Informacion economica sobre Cuba

Conflict Brews in Cuba Over Sales Ban of Imported Goods
Reuters
October 03, 2013

HAVANA — The Cuban government appeared headed for its first serious
clash with the island’s newly created “non-state” sector of small
businesses over a prohibition on the sale of imported clothing and other
goods.

The decree issued last week potentially affects some 20,000 small
businesses and their employees who sell clothing, hardware and other
goods brought in informally by travelers, some of whom visit the
Caribbean island regularly carrying merchandise from the United States,
Spain and Latin American countries.

Three years ago the government of President Raul Castro, who replaced
his brother Fidel in 2008, opened up retail services to “self
employment” in the form of 200 licensed activities from clowns,
seamstresses, food vendors, taxis and the building trades, to small
businesses such as restaurants, cafeterias, bed and breakfasts and
entertainment.

The government said the measure aimed at absorbing excess state labor,
improving services, eliminating inefficiencies and bringing black-market
activity above ground.

There are now 436,000 self-employed people, of which around 100,000 work
as employees of small businesses, according to the government.

Enterprising residents have taken advantage of some of the categories,
for example seamstress and household supplies salesman, to offer
imported clothing and supplies in greater variety and at lower cost than
the state.

Entrepreneurs, their employees and clients waxed furious over the
clothing sale prohibition this week in the Central Havana district of
the capital where a few dozen vendors had set up shop on a vacant lot to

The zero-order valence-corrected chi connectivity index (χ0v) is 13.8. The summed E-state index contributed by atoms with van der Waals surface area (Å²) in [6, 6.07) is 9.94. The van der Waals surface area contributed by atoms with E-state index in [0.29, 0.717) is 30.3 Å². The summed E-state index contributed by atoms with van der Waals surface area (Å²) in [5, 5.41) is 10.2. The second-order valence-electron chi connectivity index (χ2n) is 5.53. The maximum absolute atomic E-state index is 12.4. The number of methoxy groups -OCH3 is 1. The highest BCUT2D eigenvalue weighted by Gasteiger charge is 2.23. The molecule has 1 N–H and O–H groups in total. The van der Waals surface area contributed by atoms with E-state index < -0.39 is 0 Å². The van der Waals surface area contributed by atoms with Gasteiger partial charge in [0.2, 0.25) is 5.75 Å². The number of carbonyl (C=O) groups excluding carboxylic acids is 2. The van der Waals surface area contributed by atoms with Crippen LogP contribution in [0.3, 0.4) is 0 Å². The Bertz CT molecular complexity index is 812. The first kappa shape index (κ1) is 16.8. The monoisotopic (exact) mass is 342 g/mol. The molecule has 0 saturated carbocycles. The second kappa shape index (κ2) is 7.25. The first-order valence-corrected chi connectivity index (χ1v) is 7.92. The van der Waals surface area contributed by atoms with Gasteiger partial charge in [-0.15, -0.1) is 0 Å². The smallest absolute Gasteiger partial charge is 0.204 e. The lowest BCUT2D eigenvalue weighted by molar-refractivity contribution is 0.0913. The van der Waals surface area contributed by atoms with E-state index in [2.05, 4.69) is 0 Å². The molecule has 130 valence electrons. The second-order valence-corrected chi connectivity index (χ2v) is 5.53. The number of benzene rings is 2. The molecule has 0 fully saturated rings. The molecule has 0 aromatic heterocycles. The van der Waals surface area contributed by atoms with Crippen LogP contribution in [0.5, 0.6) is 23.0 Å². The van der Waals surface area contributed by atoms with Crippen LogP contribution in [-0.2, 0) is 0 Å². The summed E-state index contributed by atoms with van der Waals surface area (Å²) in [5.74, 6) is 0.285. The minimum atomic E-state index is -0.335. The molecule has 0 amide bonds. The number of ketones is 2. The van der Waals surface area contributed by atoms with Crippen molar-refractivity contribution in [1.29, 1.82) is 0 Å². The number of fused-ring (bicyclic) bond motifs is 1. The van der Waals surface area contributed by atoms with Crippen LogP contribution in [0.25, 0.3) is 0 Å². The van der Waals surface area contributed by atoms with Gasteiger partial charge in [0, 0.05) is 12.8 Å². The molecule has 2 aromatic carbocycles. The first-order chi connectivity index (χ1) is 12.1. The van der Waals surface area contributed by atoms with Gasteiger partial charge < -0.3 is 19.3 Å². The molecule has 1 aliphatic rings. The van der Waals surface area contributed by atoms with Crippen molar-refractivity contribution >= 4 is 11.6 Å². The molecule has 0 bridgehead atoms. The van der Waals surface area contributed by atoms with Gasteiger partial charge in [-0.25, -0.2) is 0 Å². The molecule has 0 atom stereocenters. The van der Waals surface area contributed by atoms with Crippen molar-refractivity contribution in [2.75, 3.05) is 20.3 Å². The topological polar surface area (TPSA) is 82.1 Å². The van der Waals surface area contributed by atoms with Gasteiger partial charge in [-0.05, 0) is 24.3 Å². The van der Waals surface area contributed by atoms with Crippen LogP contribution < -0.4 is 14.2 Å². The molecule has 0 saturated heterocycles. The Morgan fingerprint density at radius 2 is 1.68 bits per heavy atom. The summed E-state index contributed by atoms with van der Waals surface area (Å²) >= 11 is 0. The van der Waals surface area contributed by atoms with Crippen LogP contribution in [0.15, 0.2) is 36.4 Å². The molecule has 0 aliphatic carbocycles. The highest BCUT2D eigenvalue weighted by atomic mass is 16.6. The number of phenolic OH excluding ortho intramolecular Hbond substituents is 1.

sell clothing, shoes and undergarments.

“We call on the authorities to reconsider. We have a lot of product and
money invested in this,” Justo Castillo, a representative of the
official labor federation which has tried to organize the self employed,
said.

“Banning this means unemployment for these people forcing them to do
whatever. They will move into the black market, return to illegal
activity,” he said, as the crowd that had gathered applauded.

Castro has instituted a series of market-oriented reforms to Cuba’s
Soviet style economy where the state still employs 79 percent of the 5
million-strong labor force.

Public Clamor

Last week’s measure appears aimed at protecting the state’s monopoly on
the wholesale and retail sale of imported goods, which has resulted in
widespread black-market activity due to exorbitant prices and shoddy
quality.

The regulation includes a new list of authorized types of self
employment and their descriptions, with the addition of phrases to stop
the resale and importation of goods.

For example, the description of a seamstress now has added, “does not
include the sale of manufactured or imported clothing.”

The general public is also up in arms over the measure.

“There goes the chance to buy a pair of shoes or jeans that are
worthwhile,” said retiree Ramon, who asked his last name not be used.

The public clamor is so loud that it appears to have reached communist
authorities.

Blogger Yohandry Fontana, who is closely identified with the government,
released a series of tweets this week criticizing the measure.

“Bad news,” he said in one of the tweets. “Wouldn’t it be easier, I ask,
to approve the sale of imported clothing by the self employed than push
this activity into the black market?”

The new measure has yet to be enforced, at least in Havana even though
authorities say it is now the law of the land.

JosDe Barreiro Alfonso, an adviser to the Ministry of Labor and Social
Security, said in an interview on Thursday with the official Juventud
Rebelde newspaper that vendors would be visited on an individual basis.

“It is an effort to have an individual conversation and gain their
understanding of the law,” he said.

Source: “Conflict Brews in Cuba Over Sales Ban of Imported Goods” –
http://www.voanews.com/content/reu-conflict-brews-in-cuba–over-ban-on-sales-of-imported-goods/1762625.html


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